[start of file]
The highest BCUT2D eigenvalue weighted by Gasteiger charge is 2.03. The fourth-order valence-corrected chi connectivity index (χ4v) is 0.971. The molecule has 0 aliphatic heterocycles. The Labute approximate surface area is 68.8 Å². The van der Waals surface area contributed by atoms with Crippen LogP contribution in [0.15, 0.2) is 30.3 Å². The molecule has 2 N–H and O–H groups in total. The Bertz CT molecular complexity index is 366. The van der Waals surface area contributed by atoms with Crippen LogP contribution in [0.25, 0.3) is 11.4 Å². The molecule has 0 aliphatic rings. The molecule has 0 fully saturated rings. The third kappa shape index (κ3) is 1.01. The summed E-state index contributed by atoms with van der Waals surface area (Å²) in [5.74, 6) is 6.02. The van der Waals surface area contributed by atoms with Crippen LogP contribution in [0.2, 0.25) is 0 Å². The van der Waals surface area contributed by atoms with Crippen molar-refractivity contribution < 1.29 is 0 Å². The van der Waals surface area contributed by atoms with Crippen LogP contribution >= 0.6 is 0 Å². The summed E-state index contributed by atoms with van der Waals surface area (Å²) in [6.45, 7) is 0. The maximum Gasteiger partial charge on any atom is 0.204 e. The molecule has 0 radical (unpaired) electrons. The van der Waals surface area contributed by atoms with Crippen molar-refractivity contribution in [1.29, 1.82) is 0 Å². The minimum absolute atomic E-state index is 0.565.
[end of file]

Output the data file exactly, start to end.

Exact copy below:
The highest BCUT2D eigenvalue weighted by Gasteiger charge is 2.03. The fourth-order valence-corrected chi connectivity index (χ4v) is 0.971. The molecule has 0 aliphatic heterocycles. The Labute approximate surface area is 68.8 Å². The van der Waals surface area contributed by atoms with Crippen LogP contribution in [0.15, 0.2) is 30.3 Å². The molecule has 2 N–H and O–H groups in total. The Bertz CT molecular complexity index is 366. The van der Waals surface area contributed by atoms with Crippen LogP contribution in [0.25, 0.3) is 11.4 Å². The molecule has 0 aliphatic rings. The molecule has 0 fully saturated rings. The third kappa shape index (κ3) is 1.01. The summed E-state index contributed by atoms with van der Waals surface area (Å²) in [5.74, 6) is 6.02. The van der Waals surface area contributed by atoms with Crippen LogP contribution in [0.2, 0.25) is 0 Å². The van der Waals surface area contributed by atoms with Crippen molar-refractivity contribution < 1.29 is 0 Å². The van der Waals surface area contributed by atoms with Crippen LogP contribution >= 0.6 is 0 Å². The summed E-state index contributed by atoms with van der Waals surface area (Å²) in [6.45, 7) is 0. The maximum Gasteiger partial charge on any atom is 0.204 e. The molecule has 0 radical (unpaired) electrons. The van der Waals surface area contributed by atoms with Crippen molar-refractivity contribution in [1.29, 1.82) is 0 Å². The minimum absolute atomic E-state index is 0.565.